Neil Finn: One Nil|
The marketing line before the release of this album was "Neil's going back
to pop". The unsaid final part of the sentence was "after the last weird
album, Try Whistling this". That says more about the worries of a record
company than the reality of Finn's developing solo career.
Yes, One Nil is more obviously an album with songs you could expect to hear
on the radio. Finn has used less of the scatter-gun approach to sounds and
structure this time around - not trying so hard to be different - but there
is still the desire to free the songs of their habitual crafter polish.
One Nil sees Finn trying to balance his old and new imperatives.
So, while there is the quintessential shuffling Finn ballad, and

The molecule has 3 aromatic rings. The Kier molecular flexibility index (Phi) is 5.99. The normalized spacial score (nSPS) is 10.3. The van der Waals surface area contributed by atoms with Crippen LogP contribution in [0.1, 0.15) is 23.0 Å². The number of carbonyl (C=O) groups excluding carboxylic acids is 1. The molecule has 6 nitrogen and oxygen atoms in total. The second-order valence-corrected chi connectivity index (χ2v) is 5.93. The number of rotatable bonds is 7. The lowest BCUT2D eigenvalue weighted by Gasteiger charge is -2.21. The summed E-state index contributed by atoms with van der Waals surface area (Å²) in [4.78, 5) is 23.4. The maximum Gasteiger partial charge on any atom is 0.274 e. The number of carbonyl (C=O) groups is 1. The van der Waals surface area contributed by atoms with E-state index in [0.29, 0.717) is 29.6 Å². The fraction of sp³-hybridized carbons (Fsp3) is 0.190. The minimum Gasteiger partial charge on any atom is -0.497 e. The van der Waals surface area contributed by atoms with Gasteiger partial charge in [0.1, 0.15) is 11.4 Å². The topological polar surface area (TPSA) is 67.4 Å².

effortlessly attractive duet with Sheryl Crow called Turn and Run, it is
followed by Elastic Heart, an edgy turn down a dark Berlin alley that
wouldn't have been out of place on Radiohead's recent Kid A.
Another ballad, Last to Know, begins with a dreamy wash on acoustic guitar
and brushed drums with a lovely liquid bassline from Finn's major
collaborator on this album, Wendy Melvoin. Balancing this is Hole in the
Ice, with choppy guitar and high tom/snare-heavy drums adding to a harsh
tone. This time the choruses layer rich backing vocals (from Finn and
eldest son Liam) and a softer lead voice.
It's one of the best examples of the deconstruction of Whistling being
incorporated into Finn's pop sensibilities.
There isn't a dud track here; there also isn't an out-and-out classic -
though Elastic Heart and Driving Me Mad come close. Despite the hype of
early reviews, One Nil suggests Finn is still in transition; the perfect
Neil Finn album is still out there.